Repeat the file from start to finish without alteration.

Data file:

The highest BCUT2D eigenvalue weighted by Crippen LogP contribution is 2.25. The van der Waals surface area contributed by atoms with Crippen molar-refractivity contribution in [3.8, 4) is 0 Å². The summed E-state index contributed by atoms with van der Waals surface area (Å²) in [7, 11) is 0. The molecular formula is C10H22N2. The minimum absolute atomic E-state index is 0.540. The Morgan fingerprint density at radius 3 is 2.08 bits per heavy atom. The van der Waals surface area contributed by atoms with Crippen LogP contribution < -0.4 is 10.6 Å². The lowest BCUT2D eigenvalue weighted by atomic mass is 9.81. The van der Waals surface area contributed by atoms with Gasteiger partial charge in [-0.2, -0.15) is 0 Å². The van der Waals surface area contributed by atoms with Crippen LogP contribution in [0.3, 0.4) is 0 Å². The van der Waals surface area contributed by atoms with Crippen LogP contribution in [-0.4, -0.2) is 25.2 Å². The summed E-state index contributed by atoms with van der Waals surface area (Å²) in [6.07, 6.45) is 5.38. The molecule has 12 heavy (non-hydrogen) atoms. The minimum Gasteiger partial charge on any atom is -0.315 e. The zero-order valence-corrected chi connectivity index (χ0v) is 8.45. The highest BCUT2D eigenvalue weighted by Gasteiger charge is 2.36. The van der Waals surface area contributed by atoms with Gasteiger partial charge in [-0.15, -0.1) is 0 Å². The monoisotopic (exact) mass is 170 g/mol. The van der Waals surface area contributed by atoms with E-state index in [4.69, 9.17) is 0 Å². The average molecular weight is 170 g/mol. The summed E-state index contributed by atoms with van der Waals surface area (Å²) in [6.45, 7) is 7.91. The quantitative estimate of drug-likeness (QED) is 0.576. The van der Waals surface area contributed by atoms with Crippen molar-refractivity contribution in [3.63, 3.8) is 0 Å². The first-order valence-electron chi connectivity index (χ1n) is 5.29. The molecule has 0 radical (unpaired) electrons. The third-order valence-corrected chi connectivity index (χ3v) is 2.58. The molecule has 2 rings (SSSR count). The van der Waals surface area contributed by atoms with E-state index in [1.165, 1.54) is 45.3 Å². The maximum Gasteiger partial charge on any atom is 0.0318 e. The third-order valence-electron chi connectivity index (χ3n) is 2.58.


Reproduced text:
The highest BCUT2D eigenvalue weighted by Crippen LogP contribution is 2.25. The van der Waals surface area contributed by atoms with Crippen molar-refractivity contribution in [3.8, 4) is 0 Å². The summed E-state index contributed by atoms with van der Waals surface area (Å²) in [7, 11) is 0. The molecular formula is C10H22N2. The minimum absolute atomic E-state index is 0.540. The Morgan fingerprint density at radius 3 is 2.08 bits per heavy atom. The van der Waals surface area contributed by atoms with Crippen LogP contribution < -0.4 is 10.6 Å². The lowest BCUT2D eigenvalue weighted by atomic mass is 9.81. The van der Waals surface area contributed by atoms with Gasteiger partial charge in [-0.2, -0.15) is 0 Å². The van der Waals surface area contributed by atoms with Crippen LogP contribution in [0.3, 0.4) is 0 Å². The van der Waals surface area contributed by atoms with Crippen LogP contribution in [-0.4, -0.2) is 25.2 Å². The summed E-state index contributed by atoms with van der Waals surface area (Å²) in [6.07, 6.45) is 5.38. The molecule has 12 heavy (non-hydrogen) atoms. The minimum Gasteiger partial charge on any atom is -0.315 e. The zero-order valence-corrected chi connectivity index (χ0v) is 8.45. The highest BCUT2D eigenvalue weighted by Gasteiger charge is 2.36. The van der Waals surface area contributed by atoms with Gasteiger partial charge in [-0.15, -0.1) is 0 Å². The monoisotopic (exact) mass is 170 g/mol. The van der Waals surface area contributed by atoms with E-state index in [4.69, 9.17) is 0 Å². The average molecular weight is 170 g/mol. The summed E-state index contributed by atoms with van der Waals surface area (Å²) in [6.45, 7) is 7.91. The quantitative estimate of drug-likeness (QED) is 0.576. The van der Waals surface area contributed by atoms with Crippen molar-refractivity contribution in [3.63, 3.8) is 0 Å². The first-order valence-electron chi connectivity index (χ1n) is 5.29. The molecule has 0 radical (unpaired) electrons. The third-order valence-corrected chi connectivity index (χ3v) is 2.58. The molecule has 2 rings (SSSR count). The van der Waals surface area contributed by atoms with E-state index in [1.165, 1.54) is 45.3 Å². The maximum Gasteiger partial charge on any atom is 0.0318 e. The third-order valence-electron chi connectivity index (χ3n) is 2.58.